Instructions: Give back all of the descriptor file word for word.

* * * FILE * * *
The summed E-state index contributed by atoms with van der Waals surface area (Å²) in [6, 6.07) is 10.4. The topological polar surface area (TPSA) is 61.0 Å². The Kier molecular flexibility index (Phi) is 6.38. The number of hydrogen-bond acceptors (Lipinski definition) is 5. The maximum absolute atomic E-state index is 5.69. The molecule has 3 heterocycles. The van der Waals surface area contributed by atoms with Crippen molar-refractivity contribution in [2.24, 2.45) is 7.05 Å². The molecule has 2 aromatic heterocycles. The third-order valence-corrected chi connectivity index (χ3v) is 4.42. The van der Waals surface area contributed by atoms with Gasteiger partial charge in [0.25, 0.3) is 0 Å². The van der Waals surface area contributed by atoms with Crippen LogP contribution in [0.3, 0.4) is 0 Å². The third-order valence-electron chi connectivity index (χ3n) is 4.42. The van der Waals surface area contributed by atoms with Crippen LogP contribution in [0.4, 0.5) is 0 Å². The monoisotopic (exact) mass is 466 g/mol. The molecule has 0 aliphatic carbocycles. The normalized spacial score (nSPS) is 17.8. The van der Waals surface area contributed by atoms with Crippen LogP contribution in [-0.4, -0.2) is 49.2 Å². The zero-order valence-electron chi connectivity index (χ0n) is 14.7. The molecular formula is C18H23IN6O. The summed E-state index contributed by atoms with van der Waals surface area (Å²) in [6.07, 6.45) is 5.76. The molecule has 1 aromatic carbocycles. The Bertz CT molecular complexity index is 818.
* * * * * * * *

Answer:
The summed E-state index contributed by atoms with van der Waals surface area (Å²) in [6, 6.07) is 10.4. The topological polar surface area (TPSA) is 61.0 Å². The Kier molecular flexibility index (Phi) is 6.38. The number of hydrogen-bond acceptors (Lipinski definition) is 5. The maximum absolute atomic E-state index is 5.69. The molecule has 3 heterocycles. The van der Waals surface area contributed by atoms with Crippen molar-refractivity contribution in [2.24, 2.45) is 7.05 Å². The molecule has 2 aromatic heterocycles. The third-order valence-corrected chi connectivity index (χ3v) is 4.42. The van der Waals surface area contributed by atoms with Gasteiger partial charge in [0.25, 0.3) is 0 Å². The van der Waals surface area contributed by atoms with Crippen LogP contribution in [0.3, 0.4) is 0 Å². The third-order valence-electron chi connectivity index (χ3n) is 4.42. The van der Waals surface area contributed by atoms with Crippen LogP contribution in [0.4, 0.5) is 0 Å². The monoisotopic (exact) mass is 466 g/mol. The molecule has 0 aliphatic carbocycles. The normalized spacial score (nSPS) is 17.8. The van der Waals surface area contributed by atoms with Crippen LogP contribution in [-0.4, -0.2) is 49.2 Å². The zero-order valence-electron chi connectivity index (χ0n) is 14.7. The molecular formula is C18H23IN6O. The summed E-state index contributed by atoms with van der Waals surface area (Å²) in [6.07, 6.45) is 5.76. The molecule has 1 aromatic carbocycles. The Bertz CT molecular complexity index is 818.